This mixed issue franking may possibly be philatelic, but the Inland Revenue 1d lilac (which was valid for postage) in combination with the ½d and 6d Jubilees pays the triple UPU rate to Germany and is unusual. It sold for £49.03.

And this postal notice for the “SPECIAL POSTAL JUBILEE ENVELOPE” brings us back to John Davies’ book “A Jubilee Reminiscence”. This notice announces the sale of the postal stationery envelope that was produced for the South Kensington exhibition which was put on sale at 1s. Either foresight or clever marketing suggested that “it is not improbable that the strictly limited supply will be exceeded by the demand”, which indeed was true. It sold for £83.

These printed envelopes produced by photographers are reasonably popular and this example sold for £38. Photographs were allowed to be sent at the cheaper book post/printed matter rate, with this cover paying postage up to 6oz. I have two different examples from A & G Taylor from their Stockton office from 1890 which don’t feature the Royal Warrant which they received in 1886, as the one above does, but still mention “Photographers to Her Majesty the Queen”.

These attractive covers from the stamp dealer H. G. Hanson aren’t particularly scarce, but often they have unusual frankings or marginal examples of Jubilees. This neat single use of a 4d to uprate a ½d postal stationery caught several bidders’ eyes and sold for £70.

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September 2020 Ebay Report

I hope everyone had a lovely Christmas and New Years (at least as best as one could in the circumstances). I’m still playing catch up on my blog posts and I’m also behind on my reading, as I’ve bought three new philatelic books recently and not read a single one of them (except for looking at the pictures). One of which was John Davies’ “A Jubilee Reminiscence, A Philatelic History of the Great Britain 1890 Penny Postage Jubilee”.

This is a 1d postal stationery envelope printed for the 1890 Penny Postage Jubilee exhibition, which was sent registered and uprated with a 2d Jubilee with both cancelled by the special South Kensington exhibition cancel. It’s a particularly nice example as such and it sold for £164.99. Now I’ve had time to sit down and look at it properly, given that the addressee is a Lady Whitehead and the cover is initialled “J.W.” at lower left, it is very likely that the sender was Sir James Whitehead. Looking at John’s book, Sir James is referenced more than 20 times because he was in fact the Chairman of the Jubilee Committee (as well as being the Lord Mayor of London in 1888 and the High Sheriff of the County of London in 1890). So at that price it looks like a very good buy to me, considering that these envelopes uprated and used after the exhibition can sell for around £100. If only I’d taken the time to do some simple research! I also only just realised he references this very website in the Acknowledgements so thank you John! Will have to make sure to keep my section on the 1890 Uniform Penny Postage Jubilee updated now…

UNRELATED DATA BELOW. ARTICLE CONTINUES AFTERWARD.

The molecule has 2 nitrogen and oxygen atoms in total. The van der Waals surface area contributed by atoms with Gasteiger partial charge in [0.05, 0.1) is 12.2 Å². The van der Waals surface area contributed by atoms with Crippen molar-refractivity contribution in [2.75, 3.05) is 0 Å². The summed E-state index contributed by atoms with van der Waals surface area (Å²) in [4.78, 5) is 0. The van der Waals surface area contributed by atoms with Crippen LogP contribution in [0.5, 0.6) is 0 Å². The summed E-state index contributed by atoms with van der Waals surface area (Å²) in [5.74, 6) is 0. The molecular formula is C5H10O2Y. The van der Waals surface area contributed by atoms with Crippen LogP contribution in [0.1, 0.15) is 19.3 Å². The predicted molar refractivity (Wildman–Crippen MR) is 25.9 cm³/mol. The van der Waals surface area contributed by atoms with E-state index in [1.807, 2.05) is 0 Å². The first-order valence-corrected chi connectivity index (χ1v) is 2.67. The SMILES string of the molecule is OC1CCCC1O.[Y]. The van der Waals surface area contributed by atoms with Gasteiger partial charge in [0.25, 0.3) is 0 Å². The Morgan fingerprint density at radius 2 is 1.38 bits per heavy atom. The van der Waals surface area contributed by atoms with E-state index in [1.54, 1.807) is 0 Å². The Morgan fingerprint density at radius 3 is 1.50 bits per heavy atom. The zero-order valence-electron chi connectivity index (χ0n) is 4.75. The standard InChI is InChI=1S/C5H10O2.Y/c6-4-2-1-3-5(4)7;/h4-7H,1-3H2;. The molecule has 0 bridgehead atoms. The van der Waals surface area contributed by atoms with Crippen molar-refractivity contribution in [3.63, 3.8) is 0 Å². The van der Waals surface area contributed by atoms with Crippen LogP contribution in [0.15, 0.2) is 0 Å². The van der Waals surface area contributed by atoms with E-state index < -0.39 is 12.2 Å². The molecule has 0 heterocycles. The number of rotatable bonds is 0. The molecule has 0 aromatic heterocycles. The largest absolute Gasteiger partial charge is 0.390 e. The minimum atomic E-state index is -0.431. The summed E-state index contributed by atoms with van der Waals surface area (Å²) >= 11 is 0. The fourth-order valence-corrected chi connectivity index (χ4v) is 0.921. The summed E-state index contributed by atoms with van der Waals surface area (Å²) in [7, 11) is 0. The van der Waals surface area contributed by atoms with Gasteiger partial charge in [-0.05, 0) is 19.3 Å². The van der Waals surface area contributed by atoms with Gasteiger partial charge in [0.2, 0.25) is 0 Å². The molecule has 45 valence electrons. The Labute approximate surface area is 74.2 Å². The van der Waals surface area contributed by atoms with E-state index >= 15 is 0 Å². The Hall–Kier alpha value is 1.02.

This ½d vermilion block of four may not look like much, but to a specialist/nutter like me, I get quite excited about this sort of thing. The big black arrow is slightly misleading because it’s pointing at the wrong thing, but there is in fact a major plate flaw on the top left stamp, which shows a crack which starts in the “Jubilee” line, continues through the “T” of “POSTAGE” and continues through the “E” of “ONE”. It is the variety listed in the SG Queen Victoria Specialised catalogue as K27j. It’s a very scarce variety and even with the lower stamp creased it’s worth considerably more than the £8.45 it sold for.

 

I’m not particularly knowledgable on rare GB cancels, but I had seen this “LIVERPOOL LANDING STAGE” cancel on one or two covers with one being offered by a dealer at £1’000 plus. So I was interested to see this very crisp example, albeit on a faded 1s green, sell for £31.65.

 

And finally this was the surprise of the month. It’s an example of GB stamps used in British Levant, with a ½d green pair paying the postcard rate. Normally retailing for about £40-60, it sold for £115.15.